Location: West Africa.
Independence: April 17, 1961
Nationality: Sierra Leonean.
Capital City: Freetown.
Head of State: Kaba.
Area: 72,325 sq.km.
Type of Government: Republic.
Major peoples: Krio, Temne, Mende, Vai, Kru.
Religion: African religion 60%, Muslim 30%, Christian 10%.
Official Language: English.
Principal Languages: English, Krio, Temne, Mende, Kru.
Major Exports: Diamonds, Bauxite.
History: European contacts with Sierra Leone were among the earliest in west Africa, and Sierra Leone was one of the first west African British colonies. Foreign settlement did not occur until 1787, when the British prepared a refuge within the British empire for freed slaves; that year, the site of Freetown received 400 freedmen from Great Britain.
Thousands of slaves were returned to or liberated in Freetown. Cut off from their homes and traditions by the experience of slavery, they assimilated British styles of life as well as cultural traditions from all over west Africa, and built a flourishing trade on the west African Coast. In the 19th century, Freetown served as the residence of the British Governor who also ruled the Gold Coast (now Ghana) and the Gambia colonies.
The colonial history of Sierra Leone was not placid. The local people
mounted several unsuccessful revolts against British rule and Creole (freed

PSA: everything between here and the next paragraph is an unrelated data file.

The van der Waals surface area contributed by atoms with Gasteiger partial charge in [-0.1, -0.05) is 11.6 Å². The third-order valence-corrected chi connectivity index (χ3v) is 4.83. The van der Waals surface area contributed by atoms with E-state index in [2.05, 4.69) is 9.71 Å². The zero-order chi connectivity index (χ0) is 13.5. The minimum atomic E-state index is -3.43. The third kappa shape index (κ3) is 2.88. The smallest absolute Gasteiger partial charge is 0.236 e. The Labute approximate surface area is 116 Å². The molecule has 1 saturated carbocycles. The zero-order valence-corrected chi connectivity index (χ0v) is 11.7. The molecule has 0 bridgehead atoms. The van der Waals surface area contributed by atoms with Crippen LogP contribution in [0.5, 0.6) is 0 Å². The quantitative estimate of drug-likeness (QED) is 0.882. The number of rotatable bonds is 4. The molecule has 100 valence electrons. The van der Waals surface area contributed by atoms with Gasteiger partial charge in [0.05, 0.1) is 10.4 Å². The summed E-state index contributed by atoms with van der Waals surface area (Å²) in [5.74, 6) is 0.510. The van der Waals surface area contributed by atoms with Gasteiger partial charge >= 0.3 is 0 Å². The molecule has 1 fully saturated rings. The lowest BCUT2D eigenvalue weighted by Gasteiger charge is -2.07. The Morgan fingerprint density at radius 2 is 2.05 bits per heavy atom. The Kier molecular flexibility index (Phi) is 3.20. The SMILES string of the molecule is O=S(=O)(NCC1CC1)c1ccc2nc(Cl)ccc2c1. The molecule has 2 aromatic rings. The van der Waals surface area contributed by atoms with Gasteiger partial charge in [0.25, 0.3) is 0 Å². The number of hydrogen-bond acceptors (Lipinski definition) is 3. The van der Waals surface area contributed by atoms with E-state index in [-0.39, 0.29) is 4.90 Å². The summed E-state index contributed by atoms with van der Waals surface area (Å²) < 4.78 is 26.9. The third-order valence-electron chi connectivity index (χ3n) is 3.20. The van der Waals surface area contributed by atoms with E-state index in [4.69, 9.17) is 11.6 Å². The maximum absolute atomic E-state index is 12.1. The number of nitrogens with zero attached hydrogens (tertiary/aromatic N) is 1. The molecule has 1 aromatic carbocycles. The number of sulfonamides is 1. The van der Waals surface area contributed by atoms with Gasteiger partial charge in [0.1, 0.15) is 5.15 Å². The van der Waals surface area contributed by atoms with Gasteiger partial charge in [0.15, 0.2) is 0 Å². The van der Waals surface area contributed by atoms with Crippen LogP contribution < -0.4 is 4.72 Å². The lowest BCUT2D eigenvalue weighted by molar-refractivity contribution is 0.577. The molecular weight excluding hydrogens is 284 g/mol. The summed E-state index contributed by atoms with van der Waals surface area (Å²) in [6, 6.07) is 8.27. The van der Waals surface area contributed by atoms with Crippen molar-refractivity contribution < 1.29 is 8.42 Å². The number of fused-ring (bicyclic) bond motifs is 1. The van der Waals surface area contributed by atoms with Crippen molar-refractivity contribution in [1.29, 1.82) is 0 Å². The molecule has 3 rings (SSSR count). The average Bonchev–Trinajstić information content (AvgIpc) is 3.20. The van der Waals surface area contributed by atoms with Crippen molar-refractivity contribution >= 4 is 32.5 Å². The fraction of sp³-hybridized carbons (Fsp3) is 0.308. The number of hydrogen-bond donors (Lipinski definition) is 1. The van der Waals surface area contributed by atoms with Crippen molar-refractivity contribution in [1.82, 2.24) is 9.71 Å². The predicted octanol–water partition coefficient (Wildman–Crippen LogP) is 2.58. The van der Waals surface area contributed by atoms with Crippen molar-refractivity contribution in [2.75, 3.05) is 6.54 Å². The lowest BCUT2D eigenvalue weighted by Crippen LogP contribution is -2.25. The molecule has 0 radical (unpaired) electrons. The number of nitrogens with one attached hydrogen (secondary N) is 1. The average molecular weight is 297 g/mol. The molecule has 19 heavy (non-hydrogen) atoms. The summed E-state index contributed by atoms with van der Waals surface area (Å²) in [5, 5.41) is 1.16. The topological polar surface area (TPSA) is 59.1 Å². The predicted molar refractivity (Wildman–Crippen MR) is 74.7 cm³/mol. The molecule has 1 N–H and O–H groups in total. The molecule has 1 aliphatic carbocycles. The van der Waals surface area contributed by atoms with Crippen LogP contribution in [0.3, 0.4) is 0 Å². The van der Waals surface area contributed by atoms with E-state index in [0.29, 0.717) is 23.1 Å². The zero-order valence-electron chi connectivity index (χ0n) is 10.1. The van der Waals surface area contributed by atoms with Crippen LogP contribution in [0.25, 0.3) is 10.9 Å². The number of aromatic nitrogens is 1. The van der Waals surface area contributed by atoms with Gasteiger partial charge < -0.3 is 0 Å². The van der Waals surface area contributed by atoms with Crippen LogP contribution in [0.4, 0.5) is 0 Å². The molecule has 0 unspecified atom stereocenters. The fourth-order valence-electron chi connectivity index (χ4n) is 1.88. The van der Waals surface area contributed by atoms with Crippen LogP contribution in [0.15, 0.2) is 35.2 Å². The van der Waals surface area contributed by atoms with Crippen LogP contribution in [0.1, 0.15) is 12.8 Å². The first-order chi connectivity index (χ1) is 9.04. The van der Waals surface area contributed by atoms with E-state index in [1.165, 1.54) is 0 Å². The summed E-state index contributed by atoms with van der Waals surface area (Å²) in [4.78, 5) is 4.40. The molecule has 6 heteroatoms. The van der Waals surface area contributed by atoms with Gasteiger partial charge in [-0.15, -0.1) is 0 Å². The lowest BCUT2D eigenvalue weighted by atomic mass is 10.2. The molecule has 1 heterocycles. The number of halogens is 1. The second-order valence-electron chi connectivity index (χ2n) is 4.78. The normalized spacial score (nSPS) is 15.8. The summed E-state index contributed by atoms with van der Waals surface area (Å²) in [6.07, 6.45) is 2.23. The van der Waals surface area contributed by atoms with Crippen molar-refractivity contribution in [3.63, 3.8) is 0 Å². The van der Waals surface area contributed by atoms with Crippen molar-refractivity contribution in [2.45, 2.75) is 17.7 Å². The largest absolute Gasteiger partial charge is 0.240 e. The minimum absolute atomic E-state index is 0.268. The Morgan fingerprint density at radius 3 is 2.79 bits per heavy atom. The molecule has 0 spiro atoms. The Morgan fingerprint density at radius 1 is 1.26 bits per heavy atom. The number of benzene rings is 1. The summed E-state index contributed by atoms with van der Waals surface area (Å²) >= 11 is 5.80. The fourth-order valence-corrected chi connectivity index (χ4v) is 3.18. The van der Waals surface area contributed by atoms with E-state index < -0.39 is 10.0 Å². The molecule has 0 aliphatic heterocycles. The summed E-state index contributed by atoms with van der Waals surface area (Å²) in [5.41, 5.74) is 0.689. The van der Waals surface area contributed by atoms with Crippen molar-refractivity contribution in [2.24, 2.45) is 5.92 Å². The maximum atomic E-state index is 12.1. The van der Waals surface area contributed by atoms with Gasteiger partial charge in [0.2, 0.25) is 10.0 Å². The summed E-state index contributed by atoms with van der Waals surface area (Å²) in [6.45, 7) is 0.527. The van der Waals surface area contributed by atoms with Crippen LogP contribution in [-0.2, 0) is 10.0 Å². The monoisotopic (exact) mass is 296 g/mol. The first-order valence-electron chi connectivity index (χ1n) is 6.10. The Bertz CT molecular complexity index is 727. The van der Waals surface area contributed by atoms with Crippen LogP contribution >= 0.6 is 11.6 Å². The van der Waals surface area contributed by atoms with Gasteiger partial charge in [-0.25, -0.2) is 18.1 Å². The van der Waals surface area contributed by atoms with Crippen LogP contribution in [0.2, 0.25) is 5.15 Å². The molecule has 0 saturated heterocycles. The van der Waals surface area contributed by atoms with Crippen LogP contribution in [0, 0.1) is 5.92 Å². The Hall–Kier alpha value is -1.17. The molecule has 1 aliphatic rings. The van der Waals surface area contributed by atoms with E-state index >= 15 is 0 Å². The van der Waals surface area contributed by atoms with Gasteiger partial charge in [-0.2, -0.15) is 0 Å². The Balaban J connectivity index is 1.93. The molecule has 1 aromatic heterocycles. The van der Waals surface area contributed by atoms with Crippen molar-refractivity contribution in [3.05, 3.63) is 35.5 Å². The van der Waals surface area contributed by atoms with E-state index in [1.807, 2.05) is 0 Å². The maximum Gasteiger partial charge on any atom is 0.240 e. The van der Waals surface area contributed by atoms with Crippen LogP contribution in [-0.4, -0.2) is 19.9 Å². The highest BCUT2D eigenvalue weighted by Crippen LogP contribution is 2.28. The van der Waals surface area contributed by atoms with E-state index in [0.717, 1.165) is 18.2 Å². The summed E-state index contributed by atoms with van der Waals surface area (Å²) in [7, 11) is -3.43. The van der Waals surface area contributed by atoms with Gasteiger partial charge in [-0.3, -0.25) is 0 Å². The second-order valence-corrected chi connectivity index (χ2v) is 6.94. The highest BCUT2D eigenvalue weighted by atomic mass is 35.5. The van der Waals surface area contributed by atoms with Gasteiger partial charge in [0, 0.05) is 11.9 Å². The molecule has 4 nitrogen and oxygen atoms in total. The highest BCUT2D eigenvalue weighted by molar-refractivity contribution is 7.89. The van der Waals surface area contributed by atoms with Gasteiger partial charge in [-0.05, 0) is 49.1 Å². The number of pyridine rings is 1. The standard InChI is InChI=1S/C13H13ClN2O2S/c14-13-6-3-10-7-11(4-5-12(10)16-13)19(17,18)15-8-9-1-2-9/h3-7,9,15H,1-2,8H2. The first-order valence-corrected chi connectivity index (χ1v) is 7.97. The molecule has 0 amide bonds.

slave) domination. The 1951 constitution provided a framework for
decolonization. Local ministerial responsibility was introduced in 1953, when
Sir Milton Margai was appointed Chief Minister.
Independence from Britain came in April 1961, and Sierra Leone opted for a parliamentary system within the British Commonwealth. Sir Milton's Sierra Leone Peoples Party (SLPP) led the country to independence and the first general elections under universal adult franchise in May, 1962. Upon Sir Milton's death in 1964, Sir Albert Margai succeeded him as Prime Minister. Sir Albert attempted to establish a one-party political system but met fierce resistance from the opposition All Peoples Congress (APC). In April 1971, Siaka Stevens was appointed President of the Republic; he was inaugurated for a second five-year term in April 1977.
In August 1985, the APC named military commander Joseph Saidu Momoh as party candidate to succeed Stevens. Momoh was elected President in a one-party referendum on October 1, 1985. In 1990, President Momoh set up a constitutional review commission to review the one-party constitution of 1978 with a view to broadening the existing political process, guaranteeing fundamental human rights. The commission recommended reestablishment of a multiparty system of government.